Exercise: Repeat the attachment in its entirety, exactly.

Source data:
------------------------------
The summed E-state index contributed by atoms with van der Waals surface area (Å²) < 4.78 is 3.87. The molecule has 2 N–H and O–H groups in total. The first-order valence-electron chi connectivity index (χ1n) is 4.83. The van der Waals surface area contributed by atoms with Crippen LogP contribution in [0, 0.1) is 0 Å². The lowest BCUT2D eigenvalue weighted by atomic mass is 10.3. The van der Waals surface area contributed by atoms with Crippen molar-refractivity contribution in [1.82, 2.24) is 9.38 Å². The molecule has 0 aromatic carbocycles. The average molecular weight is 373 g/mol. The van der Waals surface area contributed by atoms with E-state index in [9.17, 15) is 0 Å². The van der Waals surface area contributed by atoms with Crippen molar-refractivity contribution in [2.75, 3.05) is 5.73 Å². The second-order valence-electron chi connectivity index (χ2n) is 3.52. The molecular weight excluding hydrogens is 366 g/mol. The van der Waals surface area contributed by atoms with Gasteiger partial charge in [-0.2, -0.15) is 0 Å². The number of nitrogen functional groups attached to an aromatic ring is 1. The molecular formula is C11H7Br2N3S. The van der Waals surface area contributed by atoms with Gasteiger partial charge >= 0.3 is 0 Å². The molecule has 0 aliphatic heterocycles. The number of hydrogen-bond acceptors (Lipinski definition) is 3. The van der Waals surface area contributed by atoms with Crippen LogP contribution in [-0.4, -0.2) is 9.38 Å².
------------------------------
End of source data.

The summed E-state index contributed by atoms with van der Waals surface area (Å²) < 4.78 is 3.87. The molecule has 2 N–H and O–H groups in total. The first-order valence-electron chi connectivity index (χ1n) is 4.83. The van der Waals surface area contributed by atoms with Crippen LogP contribution in [0, 0.1) is 0 Å². The lowest BCUT2D eigenvalue weighted by atomic mass is 10.3. The van der Waals surface area contributed by atoms with Crippen molar-refractivity contribution in [1.82, 2.24) is 9.38 Å². The molecule has 0 aromatic carbocycles. The average molecular weight is 373 g/mol. The van der Waals surface area contributed by atoms with E-state index in [9.17, 15) is 0 Å². The van der Waals surface area contributed by atoms with Crippen molar-refractivity contribution in [2.75, 3.05) is 5.73 Å². The second-order valence-electron chi connectivity index (χ2n) is 3.52. The molecular weight excluding hydrogens is 366 g/mol. The van der Waals surface area contributed by atoms with Gasteiger partial charge in [-0.2, -0.15) is 0 Å². The number of nitrogen functional groups attached to an aromatic ring is 1. The molecular formula is C11H7Br2N3S. The van der Waals surface area contributed by atoms with Gasteiger partial charge >= 0.3 is 0 Å². The molecule has 0 aliphatic heterocycles. The number of hydrogen-bond acceptors (Lipinski definition) is 3. The van der Waals surface area contributed by atoms with Crippen LogP contribution in [-0.4, -0.2) is 9.38 Å².